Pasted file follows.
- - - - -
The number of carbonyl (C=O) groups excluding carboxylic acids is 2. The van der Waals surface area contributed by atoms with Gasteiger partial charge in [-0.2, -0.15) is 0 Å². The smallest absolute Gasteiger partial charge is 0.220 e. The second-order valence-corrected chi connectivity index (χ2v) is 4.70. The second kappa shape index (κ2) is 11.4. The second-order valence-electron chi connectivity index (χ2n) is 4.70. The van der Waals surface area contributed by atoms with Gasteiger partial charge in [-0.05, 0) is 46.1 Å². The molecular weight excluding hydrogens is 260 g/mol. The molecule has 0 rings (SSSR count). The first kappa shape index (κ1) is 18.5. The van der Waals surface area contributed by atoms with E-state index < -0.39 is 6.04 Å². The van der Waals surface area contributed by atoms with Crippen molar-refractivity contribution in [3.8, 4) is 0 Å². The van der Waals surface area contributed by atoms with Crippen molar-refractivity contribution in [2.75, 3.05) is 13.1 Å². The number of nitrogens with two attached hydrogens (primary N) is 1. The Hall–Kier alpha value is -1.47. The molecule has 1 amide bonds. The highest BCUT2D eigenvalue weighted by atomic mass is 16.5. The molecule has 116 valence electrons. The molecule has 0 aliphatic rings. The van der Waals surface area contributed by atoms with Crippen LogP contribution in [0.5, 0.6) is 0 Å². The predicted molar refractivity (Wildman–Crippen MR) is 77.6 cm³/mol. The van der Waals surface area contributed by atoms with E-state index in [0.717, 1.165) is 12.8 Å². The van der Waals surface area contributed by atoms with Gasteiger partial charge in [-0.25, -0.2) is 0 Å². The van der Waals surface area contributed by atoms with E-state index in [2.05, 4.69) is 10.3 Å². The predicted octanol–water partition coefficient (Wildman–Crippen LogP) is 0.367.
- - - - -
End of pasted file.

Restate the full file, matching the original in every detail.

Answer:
The number of carbonyl (C=O) groups excluding carboxylic acids is 2. The van der Waals surface area contributed by atoms with Gasteiger partial charge in [-0.2, -0.15) is 0 Å². The smallest absolute Gasteiger partial charge is 0.220 e. The second-order valence-corrected chi connectivity index (χ2v) is 4.70. The second kappa shape index (κ2) is 11.4. The second-order valence-electron chi connectivity index (χ2n) is 4.70. The van der Waals surface area contributed by atoms with Gasteiger partial charge in [-0.05, 0) is 46.1 Å². The molecular weight excluding hydrogens is 260 g/mol. The molecule has 0 rings (SSSR count). The first kappa shape index (κ1) is 18.5. The van der Waals surface area contributed by atoms with E-state index < -0.39 is 6.04 Å². The van der Waals surface area contributed by atoms with Crippen molar-refractivity contribution in [3.8, 4) is 0 Å². The van der Waals surface area contributed by atoms with Crippen molar-refractivity contribution in [2.75, 3.05) is 13.1 Å². The number of nitrogens with two attached hydrogens (primary N) is 1. The Hall–Kier alpha value is -1.47. The molecule has 1 amide bonds. The highest BCUT2D eigenvalue weighted by atomic mass is 16.5. The molecule has 116 valence electrons. The molecule has 0 aliphatic rings. The van der Waals surface area contributed by atoms with Crippen LogP contribution in [0.5, 0.6) is 0 Å². The predicted molar refractivity (Wildman–Crippen MR) is 77.6 cm³/mol. The van der Waals surface area contributed by atoms with E-state index in [0.717, 1.165) is 12.8 Å². The van der Waals surface area contributed by atoms with Gasteiger partial charge in [-0.25, -0.2) is 0 Å². The van der Waals surface area contributed by atoms with E-state index in [2.05, 4.69) is 10.3 Å². The predicted octanol–water partition coefficient (Wildman–Crippen LogP) is 0.367.